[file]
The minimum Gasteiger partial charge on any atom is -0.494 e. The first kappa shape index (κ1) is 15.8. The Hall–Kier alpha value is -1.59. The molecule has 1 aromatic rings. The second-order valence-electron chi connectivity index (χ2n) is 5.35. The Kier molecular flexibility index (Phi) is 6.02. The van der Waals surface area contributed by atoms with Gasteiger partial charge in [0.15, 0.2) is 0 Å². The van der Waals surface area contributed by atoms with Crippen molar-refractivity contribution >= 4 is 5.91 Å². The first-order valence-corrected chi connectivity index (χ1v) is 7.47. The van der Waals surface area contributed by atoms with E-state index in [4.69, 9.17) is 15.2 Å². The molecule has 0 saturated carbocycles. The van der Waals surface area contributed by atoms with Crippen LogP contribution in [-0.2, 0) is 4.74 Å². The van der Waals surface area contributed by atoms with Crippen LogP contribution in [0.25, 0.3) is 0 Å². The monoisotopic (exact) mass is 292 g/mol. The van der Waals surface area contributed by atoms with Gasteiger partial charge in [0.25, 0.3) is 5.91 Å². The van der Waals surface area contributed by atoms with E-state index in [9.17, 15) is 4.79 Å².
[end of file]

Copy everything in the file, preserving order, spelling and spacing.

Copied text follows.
The minimum Gasteiger partial charge on any atom is -0.494 e. The first kappa shape index (κ1) is 15.8. The Hall–Kier alpha value is -1.59. The molecule has 1 aromatic rings. The second-order valence-electron chi connectivity index (χ2n) is 5.35. The Kier molecular flexibility index (Phi) is 6.02. The van der Waals surface area contributed by atoms with Gasteiger partial charge in [0.15, 0.2) is 0 Å². The van der Waals surface area contributed by atoms with Crippen molar-refractivity contribution >= 4 is 5.91 Å². The first-order valence-corrected chi connectivity index (χ1v) is 7.47. The van der Waals surface area contributed by atoms with E-state index in [4.69, 9.17) is 15.2 Å². The molecule has 0 saturated carbocycles. The van der Waals surface area contributed by atoms with Crippen LogP contribution in [-0.2, 0) is 4.74 Å². The van der Waals surface area contributed by atoms with Crippen LogP contribution in [0.25, 0.3) is 0 Å². The monoisotopic (exact) mass is 292 g/mol. The van der Waals surface area contributed by atoms with Gasteiger partial charge in [0.25, 0.3) is 5.91 Å². The van der Waals surface area contributed by atoms with E-state index in [9.17, 15) is 4.79 Å².